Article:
By: Attorneys Robert L. Reeves and Elsie Hui Arias
The U.S. Citizenship and Immigration Services (USCIS) has finally released regulations regarding the release of 20,000 additional H-1B visas for fiscal year (FY) 2005 created by the H-1B Visa Reform Act of 2004. These visas will become available beginning May 12, 2005, and will only be allocated to foreign workers with U.S. master’s degrees or higher.
As noted in previous articles in this column, Congress authorizes the USCIS to issue a maximum of 65,000 H-1B visas per fiscal year. The 65,000-cap for FY 2005 was reached on October 1, 2005. However, with the new regulations implementing the H-1B Visa Reform Act, the USCIS will reopen the FY 2005 H-1B filing period on May 12, 2005, and accept new petitions for foreign workers with an advanced degree earned from a U.S. university to fill the additional 20,000 new H-1B visas. H-1B visa are only issued to alien workers employed in a “specialty occupation” or fashion models of distinguished merit and ability. The regulations define “specialty occupation” as an occupation that requires theoretical and practical application of a body of specialized knowledge and attainment of a bachelor’s degree or higher in the specific specialty as a minimum qualification for entry into the United States. Examples of H-1B occupations include accountant, computer programmer, and engineer, etc.
The new regulations also provide other important information about H-1B visa processing. For FY 2006 and beyond, the first 20,000 H-1B visas issued to alien workers with U.S. master’s degree or higher will be exempt from the 65,000 cap; H-1B visas issued to such individuals subsequent to the first 20,000 will then be counted against the overall 65,000 cap. The regulations also provide the opportunity for employers with a pending or approved H-1B visa petition for FY 2006 for an alien worker with a U.S. master’s degree or higher to “upgrade” the petition for FY 2005 consideration; certain procedures must be followed to make this request.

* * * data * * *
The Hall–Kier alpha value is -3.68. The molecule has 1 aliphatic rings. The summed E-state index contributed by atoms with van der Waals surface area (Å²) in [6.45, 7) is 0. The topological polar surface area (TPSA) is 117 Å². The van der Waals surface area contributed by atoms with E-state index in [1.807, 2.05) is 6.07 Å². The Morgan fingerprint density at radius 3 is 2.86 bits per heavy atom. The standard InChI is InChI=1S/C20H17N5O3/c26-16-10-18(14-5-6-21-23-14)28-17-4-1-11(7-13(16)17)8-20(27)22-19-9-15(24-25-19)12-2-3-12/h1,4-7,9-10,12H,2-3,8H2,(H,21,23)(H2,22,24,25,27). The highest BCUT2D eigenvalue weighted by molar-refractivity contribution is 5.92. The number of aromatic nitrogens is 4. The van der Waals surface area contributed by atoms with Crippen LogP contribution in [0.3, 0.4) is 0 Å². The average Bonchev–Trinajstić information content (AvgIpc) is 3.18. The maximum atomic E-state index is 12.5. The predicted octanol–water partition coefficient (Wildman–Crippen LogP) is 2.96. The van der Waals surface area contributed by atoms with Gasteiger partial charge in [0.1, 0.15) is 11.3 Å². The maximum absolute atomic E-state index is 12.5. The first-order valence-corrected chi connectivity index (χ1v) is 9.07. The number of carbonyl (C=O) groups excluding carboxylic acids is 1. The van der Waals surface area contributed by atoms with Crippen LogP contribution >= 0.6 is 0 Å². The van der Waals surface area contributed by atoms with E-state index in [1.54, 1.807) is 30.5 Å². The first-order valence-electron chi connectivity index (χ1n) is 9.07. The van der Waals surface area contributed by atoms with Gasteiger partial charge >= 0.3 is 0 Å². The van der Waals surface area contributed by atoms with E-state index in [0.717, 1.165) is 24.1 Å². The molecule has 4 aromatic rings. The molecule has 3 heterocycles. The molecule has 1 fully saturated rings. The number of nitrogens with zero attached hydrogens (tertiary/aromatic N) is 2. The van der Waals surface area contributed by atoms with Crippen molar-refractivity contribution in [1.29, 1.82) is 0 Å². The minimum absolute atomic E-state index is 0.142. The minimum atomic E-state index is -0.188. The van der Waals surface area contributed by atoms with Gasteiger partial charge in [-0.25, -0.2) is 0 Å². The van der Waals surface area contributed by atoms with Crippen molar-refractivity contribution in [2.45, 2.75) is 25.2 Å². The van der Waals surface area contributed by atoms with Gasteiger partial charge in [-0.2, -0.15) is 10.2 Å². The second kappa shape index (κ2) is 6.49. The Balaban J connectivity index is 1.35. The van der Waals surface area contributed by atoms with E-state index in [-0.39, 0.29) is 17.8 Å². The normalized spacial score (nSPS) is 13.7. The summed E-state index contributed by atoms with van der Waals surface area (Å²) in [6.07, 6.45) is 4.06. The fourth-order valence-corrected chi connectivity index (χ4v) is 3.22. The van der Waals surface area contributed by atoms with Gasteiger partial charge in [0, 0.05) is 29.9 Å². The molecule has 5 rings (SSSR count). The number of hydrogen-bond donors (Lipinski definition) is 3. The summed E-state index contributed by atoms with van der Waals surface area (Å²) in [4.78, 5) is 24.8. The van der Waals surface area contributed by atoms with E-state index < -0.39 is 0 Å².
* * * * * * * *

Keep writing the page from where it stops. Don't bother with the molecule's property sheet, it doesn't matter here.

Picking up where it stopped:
The USCIS also reiterated the new fees for H-1B visa petitions: $185 base filing fee for the I-129 Application; $750/$1500 fee for the American Competitiveness and Workforce Improvement Act (ACWIA) ($750 for employers with 25 or less employees; $1500 for employers with 26 or more employees); and $500 fee for fraud prevention and detection. Some exemptions exist for these fees, e.g., a nonprofit or educational institution is exempt from paying the ACWIA fee. The optional “premium processing” fee for expedited adjudication for H-1B visa petitions remains at $1000.
Obtaining an H-1B visa from the USCIS has become increasingly more difficult and complex. Employers or individuals seeking assistance with such matters should consult a knowledgeable and experienced immigration attorney.